Arcanist wrote:This shows that MtG cards in spite of their size can contain text that is fairly
complex.
They can, yes, but they tend not to and there's a limit to this complexity bounded by the physical size of the card. There's also a limit that's much harder to pin down: how much complexity is too much complexity for a game like M:tG. But it's not that important to have a good definition of that complexity- the good news is that there _is_ a limit to the complexity, which makes it possible to learn the language.
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Re: Ability Text Grammar Induction

Postby Arcanist » 26 Jul 2015, 11:50

YeGoblynQueenne wrote:I'm interested to hear more about what you're doing. You said something about training data and learning abstract syntax trees? That sounds pretty much like GI, yes. What is your project called? I'd like to have a look, it could be very helpful to see how others have gone about the same thing I'm trying to do.
I would not call that a project, more like a hobby. As a result it does not have any name. I worked on it about 2 years ago: I was interested in learning NLP techniques and MtG seemed like a good data set to use due to its rather strict templating.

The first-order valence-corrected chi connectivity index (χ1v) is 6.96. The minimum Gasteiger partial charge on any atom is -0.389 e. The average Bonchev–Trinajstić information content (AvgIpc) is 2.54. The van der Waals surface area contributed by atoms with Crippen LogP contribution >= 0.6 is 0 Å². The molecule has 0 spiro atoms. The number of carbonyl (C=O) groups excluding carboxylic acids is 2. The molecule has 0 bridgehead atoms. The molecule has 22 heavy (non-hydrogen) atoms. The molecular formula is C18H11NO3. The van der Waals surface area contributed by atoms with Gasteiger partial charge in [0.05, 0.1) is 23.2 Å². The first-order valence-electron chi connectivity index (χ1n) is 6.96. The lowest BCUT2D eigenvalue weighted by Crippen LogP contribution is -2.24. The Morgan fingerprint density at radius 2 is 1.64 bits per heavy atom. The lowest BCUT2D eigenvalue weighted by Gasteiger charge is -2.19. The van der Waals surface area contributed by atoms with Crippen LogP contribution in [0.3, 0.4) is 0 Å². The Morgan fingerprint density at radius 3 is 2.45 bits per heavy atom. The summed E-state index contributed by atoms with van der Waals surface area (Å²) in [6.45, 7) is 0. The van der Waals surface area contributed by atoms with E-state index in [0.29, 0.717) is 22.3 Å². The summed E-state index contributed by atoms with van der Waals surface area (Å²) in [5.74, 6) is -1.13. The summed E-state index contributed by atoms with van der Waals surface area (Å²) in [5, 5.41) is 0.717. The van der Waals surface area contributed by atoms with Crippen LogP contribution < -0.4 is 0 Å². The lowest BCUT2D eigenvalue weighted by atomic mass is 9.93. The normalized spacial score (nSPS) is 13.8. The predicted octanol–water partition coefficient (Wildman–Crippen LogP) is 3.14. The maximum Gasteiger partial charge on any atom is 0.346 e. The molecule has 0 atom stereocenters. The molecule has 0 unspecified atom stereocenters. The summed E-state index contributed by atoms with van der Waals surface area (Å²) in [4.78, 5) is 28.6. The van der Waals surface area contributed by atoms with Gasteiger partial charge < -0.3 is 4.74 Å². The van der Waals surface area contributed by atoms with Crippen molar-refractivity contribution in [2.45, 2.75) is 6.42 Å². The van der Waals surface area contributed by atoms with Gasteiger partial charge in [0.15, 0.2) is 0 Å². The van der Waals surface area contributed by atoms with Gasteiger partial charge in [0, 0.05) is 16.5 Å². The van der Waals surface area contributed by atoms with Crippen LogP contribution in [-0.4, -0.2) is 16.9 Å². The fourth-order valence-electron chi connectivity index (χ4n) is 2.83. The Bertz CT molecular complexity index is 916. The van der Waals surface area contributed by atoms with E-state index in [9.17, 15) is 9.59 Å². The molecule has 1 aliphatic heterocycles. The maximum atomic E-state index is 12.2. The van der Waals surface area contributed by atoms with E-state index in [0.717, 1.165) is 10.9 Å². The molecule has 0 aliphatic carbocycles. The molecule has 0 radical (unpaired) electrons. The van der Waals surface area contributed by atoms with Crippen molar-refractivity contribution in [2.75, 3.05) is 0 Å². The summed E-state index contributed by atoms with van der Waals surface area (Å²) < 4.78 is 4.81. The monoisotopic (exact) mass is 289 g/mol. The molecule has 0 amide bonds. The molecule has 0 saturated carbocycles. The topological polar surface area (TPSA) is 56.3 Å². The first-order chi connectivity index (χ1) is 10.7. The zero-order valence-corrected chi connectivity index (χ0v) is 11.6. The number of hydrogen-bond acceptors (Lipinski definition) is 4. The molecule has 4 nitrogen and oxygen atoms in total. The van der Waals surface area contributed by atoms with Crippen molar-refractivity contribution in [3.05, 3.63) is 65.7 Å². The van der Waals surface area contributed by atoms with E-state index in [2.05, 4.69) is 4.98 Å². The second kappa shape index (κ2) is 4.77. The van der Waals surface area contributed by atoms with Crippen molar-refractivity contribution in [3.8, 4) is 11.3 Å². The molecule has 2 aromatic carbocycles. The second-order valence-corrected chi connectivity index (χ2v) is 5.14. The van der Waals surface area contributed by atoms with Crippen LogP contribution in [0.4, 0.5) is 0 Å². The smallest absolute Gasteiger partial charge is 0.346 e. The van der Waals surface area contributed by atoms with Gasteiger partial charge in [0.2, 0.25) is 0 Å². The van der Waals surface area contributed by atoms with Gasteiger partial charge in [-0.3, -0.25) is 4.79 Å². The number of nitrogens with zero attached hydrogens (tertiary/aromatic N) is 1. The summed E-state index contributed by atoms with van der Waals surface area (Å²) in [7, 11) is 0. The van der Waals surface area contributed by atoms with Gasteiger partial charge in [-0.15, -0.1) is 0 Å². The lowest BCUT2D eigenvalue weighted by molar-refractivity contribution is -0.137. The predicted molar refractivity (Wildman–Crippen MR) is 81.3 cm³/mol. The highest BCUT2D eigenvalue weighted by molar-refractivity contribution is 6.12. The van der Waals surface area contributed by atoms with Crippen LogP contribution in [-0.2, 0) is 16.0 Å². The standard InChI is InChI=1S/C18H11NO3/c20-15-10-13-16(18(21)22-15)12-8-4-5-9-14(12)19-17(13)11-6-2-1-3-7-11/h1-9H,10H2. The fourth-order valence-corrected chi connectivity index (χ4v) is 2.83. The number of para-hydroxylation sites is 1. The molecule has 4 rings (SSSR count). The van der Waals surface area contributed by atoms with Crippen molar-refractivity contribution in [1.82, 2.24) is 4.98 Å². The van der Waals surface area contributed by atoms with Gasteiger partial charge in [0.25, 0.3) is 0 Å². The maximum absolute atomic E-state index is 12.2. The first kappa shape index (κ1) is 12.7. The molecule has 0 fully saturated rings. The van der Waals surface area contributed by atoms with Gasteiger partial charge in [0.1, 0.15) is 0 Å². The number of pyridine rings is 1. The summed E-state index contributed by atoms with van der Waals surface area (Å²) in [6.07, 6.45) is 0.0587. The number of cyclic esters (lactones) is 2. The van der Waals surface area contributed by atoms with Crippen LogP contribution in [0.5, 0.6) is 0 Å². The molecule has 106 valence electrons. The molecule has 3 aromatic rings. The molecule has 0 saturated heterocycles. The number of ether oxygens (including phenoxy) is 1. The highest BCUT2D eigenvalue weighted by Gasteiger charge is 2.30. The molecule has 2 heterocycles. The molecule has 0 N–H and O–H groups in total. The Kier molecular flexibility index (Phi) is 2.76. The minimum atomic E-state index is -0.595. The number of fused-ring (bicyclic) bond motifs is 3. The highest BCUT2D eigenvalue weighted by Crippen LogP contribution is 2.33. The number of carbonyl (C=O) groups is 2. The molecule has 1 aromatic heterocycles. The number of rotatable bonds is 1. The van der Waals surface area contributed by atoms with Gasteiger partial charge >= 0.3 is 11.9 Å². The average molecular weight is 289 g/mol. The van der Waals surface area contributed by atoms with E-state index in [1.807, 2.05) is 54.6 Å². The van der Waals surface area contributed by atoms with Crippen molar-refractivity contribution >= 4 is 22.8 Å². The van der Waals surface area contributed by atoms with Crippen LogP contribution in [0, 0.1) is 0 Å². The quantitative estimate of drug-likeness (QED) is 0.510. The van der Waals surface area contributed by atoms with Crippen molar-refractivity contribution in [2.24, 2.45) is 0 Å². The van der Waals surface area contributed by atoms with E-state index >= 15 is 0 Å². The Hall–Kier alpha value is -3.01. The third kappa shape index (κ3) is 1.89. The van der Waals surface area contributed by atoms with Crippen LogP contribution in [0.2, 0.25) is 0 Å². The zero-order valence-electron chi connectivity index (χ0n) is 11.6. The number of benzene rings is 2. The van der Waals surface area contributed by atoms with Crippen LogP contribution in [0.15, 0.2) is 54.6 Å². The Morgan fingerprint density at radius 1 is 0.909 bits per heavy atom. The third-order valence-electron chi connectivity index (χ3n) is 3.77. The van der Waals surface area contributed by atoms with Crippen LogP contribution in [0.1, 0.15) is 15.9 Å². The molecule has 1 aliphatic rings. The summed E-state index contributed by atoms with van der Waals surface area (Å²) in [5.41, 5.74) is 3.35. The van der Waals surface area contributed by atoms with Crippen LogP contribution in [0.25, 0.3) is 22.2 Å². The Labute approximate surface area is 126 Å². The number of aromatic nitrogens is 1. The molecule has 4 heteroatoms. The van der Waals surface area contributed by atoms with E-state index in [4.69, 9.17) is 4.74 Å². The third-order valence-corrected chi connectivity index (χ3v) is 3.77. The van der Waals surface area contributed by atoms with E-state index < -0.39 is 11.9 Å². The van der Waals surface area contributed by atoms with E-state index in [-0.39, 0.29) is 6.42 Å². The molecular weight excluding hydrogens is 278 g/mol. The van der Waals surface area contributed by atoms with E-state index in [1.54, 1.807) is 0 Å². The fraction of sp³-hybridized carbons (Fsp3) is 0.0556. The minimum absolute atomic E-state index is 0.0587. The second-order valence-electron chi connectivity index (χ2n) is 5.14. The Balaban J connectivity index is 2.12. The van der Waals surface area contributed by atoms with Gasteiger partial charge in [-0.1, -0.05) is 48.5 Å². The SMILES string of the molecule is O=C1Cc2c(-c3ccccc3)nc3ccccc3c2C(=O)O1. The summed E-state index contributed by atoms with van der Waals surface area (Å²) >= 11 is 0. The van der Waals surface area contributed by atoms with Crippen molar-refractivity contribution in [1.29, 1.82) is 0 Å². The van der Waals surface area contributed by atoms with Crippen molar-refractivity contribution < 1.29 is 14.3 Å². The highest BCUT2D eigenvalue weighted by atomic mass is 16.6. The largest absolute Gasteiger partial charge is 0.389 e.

At some point I ended up with a training set of about 2,500 sentences in a purely syntactic Treebank format. I did not want to reinvent the wheel, so I decided to use the same format as the one described in your Wikipedia link. I have to warn you though: Creating a Treebank training set this size is not just a difficult task, it is plain insane.

Anyway, applying the corresponding grammar to approximately 15,000 sentences (everything up to Gatecrash) seemed to indicate that the approach could work. I did not have the time to take a very close look at the results though, as I had to stop playing with this due to lack of time.

Following your messages I decided to pick this up again. I tweaked the format I use, and I applied the resulting grammar to my data set again, but with mixed results. Some of the changes I made are apparently hindering parsing, and I will probably have to revert them. The main problem of inference-based approaches lies in identifying bad parse trees. Obviously bad ones are easy to find, but there are often subtle mistakes that are hard to spot. Until I double-check the entire output, there is no real way to know whether they are indeed 100% correct. As you can see, this is still a work in progress, and a lot more work is required.

I don't really want to waste too much time on that though. Right now, I am more interested in extracting semantic information from syntax trees. I am currently trying to decide which format I should use to store that information.